June 25th, 2014 | by KATE WILLSON News | Posted In: Activism, Gay Rights, Legislature, PDX News, Religion, Politics

Utah, Indiana Same-Sex Marriage Bans Ruled Unconsitutional

marriageequalitymarchA Rally in front of the U.S. Supreme Court, March 2013 - Elvert Barnes Protest Photography

A federal appeals court today ruled that Utah's ban on same-sex marriage violate couples' constitutional rights, the Los Angeles Times reports. It's the first time a U.S. Court of Appeals has weighed in on the issue.

Last month U.S. District Judge Michael McShane ruled Oregon's ban violates citizens’ constitutional rights.

Today's ruling is the first time a higher court has upheld a lower court's decision, in a legal battle that appears headed back to the U.S. Supreme Court.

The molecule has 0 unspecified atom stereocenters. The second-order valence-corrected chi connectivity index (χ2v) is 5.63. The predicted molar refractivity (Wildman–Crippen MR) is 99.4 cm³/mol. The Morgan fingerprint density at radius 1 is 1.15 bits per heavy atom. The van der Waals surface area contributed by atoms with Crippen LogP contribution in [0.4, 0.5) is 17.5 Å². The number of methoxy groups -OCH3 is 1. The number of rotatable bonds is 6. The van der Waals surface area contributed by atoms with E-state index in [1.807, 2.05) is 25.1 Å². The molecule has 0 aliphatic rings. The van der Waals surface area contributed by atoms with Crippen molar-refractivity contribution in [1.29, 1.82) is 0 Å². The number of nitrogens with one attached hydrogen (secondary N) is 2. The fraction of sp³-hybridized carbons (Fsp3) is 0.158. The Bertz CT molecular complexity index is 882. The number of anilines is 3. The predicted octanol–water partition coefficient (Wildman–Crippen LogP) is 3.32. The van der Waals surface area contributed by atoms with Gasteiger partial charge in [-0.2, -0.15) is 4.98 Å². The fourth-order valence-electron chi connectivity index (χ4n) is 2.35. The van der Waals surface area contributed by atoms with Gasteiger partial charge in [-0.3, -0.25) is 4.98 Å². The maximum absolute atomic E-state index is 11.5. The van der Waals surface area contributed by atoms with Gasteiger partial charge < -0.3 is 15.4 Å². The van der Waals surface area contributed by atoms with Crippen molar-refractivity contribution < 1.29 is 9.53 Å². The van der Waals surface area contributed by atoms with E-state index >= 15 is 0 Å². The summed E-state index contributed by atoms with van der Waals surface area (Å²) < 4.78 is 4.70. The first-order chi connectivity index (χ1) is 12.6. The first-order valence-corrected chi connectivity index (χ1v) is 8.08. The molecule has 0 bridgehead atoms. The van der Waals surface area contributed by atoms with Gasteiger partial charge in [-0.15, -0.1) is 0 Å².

"A state may not deny the issuance of a marriage license to two persons, or refuse to recognize their marriage, based solely upon the sex of the persons in the marriage union," the U.S. 10th Circuit Court of Appeals wrote in its decision. 

Also today a federal judge in Indiana ruled that state's ban on same-sex marriage violates gay couples' federal constitutional rights, the Indianapolis Star reports

"In less than a year, every federal district court to consider the issue has reached the same conclusion in thoughtful and thorough opinions – laws prohibiting the celebration and recognition of same-sex marriages are unconstitutional," U.S. District Judge Richard Young wrote in his opinion on Indiana's law.

"It is clear that the fundamental right to marry shall not be deprived to some individuals based solely on the person they choose to love. In time, Americans will look at the marriage of couples such as Plaintiffs, and refer to it simply as a marriage – not a[s] same-sex marriage. These couples, when gender and sexual orientation are taken away, are in all respects like the family down the street. The Constitution demands that we treat them as such."

Unlike Oregon Attorney General Ellen Rosenblum, who refused to defend Oregon's ban, Indiana Attorney General Greg Zoeller has said he will seek a stay in weddings while his office appeals the ruling. 

 
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